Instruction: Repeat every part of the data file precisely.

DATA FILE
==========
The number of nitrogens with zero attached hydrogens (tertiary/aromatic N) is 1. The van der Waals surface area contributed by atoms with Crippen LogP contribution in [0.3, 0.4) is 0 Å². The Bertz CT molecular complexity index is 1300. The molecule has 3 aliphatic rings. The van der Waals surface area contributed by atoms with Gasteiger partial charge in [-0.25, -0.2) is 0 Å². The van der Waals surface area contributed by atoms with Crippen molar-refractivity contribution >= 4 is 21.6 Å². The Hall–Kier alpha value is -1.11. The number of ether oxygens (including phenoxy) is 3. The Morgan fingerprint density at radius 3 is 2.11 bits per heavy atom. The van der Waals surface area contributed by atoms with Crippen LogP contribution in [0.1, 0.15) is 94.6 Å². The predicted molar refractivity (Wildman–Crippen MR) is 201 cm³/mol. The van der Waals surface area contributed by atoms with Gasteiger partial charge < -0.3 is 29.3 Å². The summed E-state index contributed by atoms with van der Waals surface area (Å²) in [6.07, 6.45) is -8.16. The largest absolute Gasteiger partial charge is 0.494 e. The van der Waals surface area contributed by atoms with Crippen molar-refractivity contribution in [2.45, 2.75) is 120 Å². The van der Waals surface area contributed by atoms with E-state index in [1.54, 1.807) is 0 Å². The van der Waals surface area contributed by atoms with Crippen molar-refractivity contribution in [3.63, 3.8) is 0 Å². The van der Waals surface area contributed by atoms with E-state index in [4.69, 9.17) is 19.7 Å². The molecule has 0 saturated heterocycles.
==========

The number of nitrogens with zero attached hydrogens (tertiary/aromatic N) is 1. The van der Waals surface area contributed by atoms with Crippen LogP contribution in [0.3, 0.4) is 0 Å². The Bertz CT molecular complexity index is 1300. The molecule has 3 aliphatic rings. The van der Waals surface area contributed by atoms with Gasteiger partial charge in [-0.25, -0.2) is 0 Å². The van der Waals surface area contributed by atoms with Crippen molar-refractivity contribution >= 4 is 21.6 Å². The Hall–Kier alpha value is -1.11. The number of ether oxygens (including phenoxy) is 3. The Morgan fingerprint density at radius 3 is 2.11 bits per heavy atom. The van der Waals surface area contributed by atoms with Crippen LogP contribution in [0.1, 0.15) is 94.6 Å². The predicted molar refractivity (Wildman–Crippen MR) is 201 cm³/mol. The van der Waals surface area contributed by atoms with Gasteiger partial charge < -0.3 is 29.3 Å². The summed E-state index contributed by atoms with van der Waals surface area (Å²) in [6.07, 6.45) is -8.16. The largest absolute Gasteiger partial charge is 0.494 e. The van der Waals surface area contributed by atoms with Crippen molar-refractivity contribution in [2.45, 2.75) is 120 Å². The van der Waals surface area contributed by atoms with E-state index in [1.54, 1.807) is 0 Å². The van der Waals surface area contributed by atoms with Crippen molar-refractivity contribution in [3.63, 3.8) is 0 Å². The van der Waals surface area contributed by atoms with E-state index in [4.69, 9.17) is 19.7 Å². The molecule has 0 saturated heterocycles.